Can you spot a predatory conference?
There is a growing number of fake scientific conferences that may look legitimate but charge substantial fees and fail to meet the high editorial standards of genuine events. In an article recently published in Technology Networks, Ruairi Mackenzie shares his personal account of attending one of these predatory conferences.
Ruairi decided to investigate a neurology event hosted by Conference Series, whose parent company, OMICS International, is widely regarded as a predatory publisher.
OMICS International were fined over $50 Million in the US for unethical publishing practices, which included fooling scientists into accepting editorial positions and creating their own version of the impact factor.
Presenting as a press attendee, Ruairi was waved through a chaotic registration area to a room of about 50 other participants. The well-respected keynote speaker presented as scheduled but left before his second talk and the next plenary speaker was “missing”. What followed was a disjointed sequence of talks of disparate depth and content with no apparent theme or organisation. Several talks were cancelled because the speakers failed to attend, and the conference schedule was eventually abandoned. One invited speaker, who had been appointed as session chair at the last minute, revealed that a third of the conference’s scheduled presenters had not arrived.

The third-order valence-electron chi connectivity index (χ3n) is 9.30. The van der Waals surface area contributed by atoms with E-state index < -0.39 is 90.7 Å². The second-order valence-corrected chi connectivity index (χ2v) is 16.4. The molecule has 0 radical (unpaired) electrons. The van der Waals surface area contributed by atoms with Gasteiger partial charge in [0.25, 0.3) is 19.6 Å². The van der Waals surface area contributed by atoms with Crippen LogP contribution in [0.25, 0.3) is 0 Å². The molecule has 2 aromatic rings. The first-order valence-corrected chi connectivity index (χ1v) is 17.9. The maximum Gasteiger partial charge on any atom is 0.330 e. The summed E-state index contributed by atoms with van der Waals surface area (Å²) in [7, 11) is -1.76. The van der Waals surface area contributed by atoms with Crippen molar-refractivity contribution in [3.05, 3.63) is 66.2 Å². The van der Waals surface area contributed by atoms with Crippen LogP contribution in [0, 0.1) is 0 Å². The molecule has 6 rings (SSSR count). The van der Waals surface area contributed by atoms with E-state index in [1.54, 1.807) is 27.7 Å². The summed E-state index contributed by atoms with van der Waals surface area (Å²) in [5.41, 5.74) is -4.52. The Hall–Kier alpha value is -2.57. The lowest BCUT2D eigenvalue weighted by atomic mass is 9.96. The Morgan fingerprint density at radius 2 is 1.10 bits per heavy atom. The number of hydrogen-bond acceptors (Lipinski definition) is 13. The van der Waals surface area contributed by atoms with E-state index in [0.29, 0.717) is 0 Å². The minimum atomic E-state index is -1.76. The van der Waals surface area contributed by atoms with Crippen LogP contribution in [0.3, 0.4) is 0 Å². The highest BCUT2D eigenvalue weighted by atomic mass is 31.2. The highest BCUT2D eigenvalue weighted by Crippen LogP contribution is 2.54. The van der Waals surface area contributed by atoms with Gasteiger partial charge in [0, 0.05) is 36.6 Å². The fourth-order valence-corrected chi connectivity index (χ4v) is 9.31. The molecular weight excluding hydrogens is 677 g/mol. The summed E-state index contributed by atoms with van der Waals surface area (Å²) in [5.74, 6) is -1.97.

Ruairi quizzed Felix-Martin Werner (the only member of the conference organising committee present) and found that, despite his position, he had not been involved in selecting the speaker line-up. Werner’s first engagement with OMICS was as an editor for one of their journals. Werner was reassured of the journal’s stature by the calibre of his co-editor, Professor George Perry, the acting editor of another highly respected publication. After the conference, Ruairi contacted Perry about his involvement with the OMICS journal. Perry revealed that his complaints about editorial processes were ignored and he had tried to resign on many occasions.
Ruairi notes that predatory organisations might try to entice academics with unrealistically rapid peer-review times and often target early-career researchers, who are eager to publish their work in light of today’s ‘publish or perish’ climate. All potential authors should carefully examine the legitimacy of journals and conferences because, as Ruairi’s report shows, even experienced scientists may be fooled by predatory publishers.
Summary by Marie Chivers, PhD.
Marie Chivers PhD is a pharmacist and a medical/healthcare writer. Marie can be contacted at firstname.lastname@example.org.
With thanks to our sponsors, Aspire Scientific Ltd and NetworkPharma Ltd
Let me beg to disagree !!:! Any mildly experienced researcher would recognize theses fake conferences.In case he or she does not either he or she is plain stupid or , more likely, is interested by this kind of shenanigans !!!